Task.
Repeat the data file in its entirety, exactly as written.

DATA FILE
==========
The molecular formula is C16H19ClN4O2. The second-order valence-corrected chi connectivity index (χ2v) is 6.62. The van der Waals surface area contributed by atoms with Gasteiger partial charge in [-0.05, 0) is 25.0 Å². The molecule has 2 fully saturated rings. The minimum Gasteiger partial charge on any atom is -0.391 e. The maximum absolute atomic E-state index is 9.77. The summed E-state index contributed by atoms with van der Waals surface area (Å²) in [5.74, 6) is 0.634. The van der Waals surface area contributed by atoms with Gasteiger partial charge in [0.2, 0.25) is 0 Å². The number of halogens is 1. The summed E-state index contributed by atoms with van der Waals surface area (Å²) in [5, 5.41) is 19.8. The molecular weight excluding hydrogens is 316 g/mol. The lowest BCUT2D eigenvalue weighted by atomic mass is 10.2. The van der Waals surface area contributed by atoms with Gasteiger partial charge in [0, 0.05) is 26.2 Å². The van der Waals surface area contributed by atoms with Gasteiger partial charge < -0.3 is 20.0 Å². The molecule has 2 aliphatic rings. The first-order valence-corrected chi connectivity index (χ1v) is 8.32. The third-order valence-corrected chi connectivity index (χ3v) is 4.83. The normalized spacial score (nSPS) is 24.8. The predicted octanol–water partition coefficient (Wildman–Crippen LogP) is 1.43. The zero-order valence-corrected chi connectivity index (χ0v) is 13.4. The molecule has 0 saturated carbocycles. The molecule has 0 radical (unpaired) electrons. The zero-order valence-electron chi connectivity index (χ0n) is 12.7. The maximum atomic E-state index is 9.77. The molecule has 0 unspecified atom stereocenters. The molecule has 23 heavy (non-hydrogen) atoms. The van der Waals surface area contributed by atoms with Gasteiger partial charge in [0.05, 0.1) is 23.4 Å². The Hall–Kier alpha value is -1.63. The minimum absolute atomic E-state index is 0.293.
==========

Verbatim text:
The molecular formula is C16H19ClN4O2. The second-order valence-corrected chi connectivity index (χ2v) is 6.62. The van der Waals surface area contributed by atoms with Gasteiger partial charge in [-0.05, 0) is 25.0 Å². The molecule has 2 fully saturated rings. The minimum Gasteiger partial charge on any atom is -0.391 e. The maximum absolute atomic E-state index is 9.77. The summed E-state index contributed by atoms with van der Waals surface area (Å²) in [5.74, 6) is 0.634. The van der Waals surface area contributed by atoms with Gasteiger partial charge in [0.2, 0.25) is 0 Å². The number of halogens is 1. The summed E-state index contributed by atoms with van der Waals surface area (Å²) in [5, 5.41) is 19.8. The molecular weight excluding hydrogens is 316 g/mol. The lowest BCUT2D eigenvalue weighted by atomic mass is 10.2. The van der Waals surface area contributed by atoms with Gasteiger partial charge in [0, 0.05) is 26.2 Å². The van der Waals surface area contributed by atoms with Gasteiger partial charge < -0.3 is 20.0 Å². The molecule has 2 aliphatic rings. The first-order valence-corrected chi connectivity index (χ1v) is 8.32. The third-order valence-corrected chi connectivity index (χ3v) is 4.83. The normalized spacial score (nSPS) is 24.8. The predicted octanol–water partition coefficient (Wildman–Crippen LogP) is 1.43. The zero-order valence-corrected chi connectivity index (χ0v) is 13.4. The molecule has 0 saturated carbocycles. The molecule has 0 radical (unpaired) electrons. The zero-order valence-electron chi connectivity index (χ0n) is 12.7. The maximum atomic E-state index is 9.77. The molecule has 0 unspecified atom stereocenters. The molecule has 23 heavy (non-hydrogen) atoms. The van der Waals surface area contributed by atoms with Gasteiger partial charge in [0.05, 0.1) is 23.4 Å². The Hall–Kier alpha value is -1.63. The minimum absolute atomic E-state index is 0.293.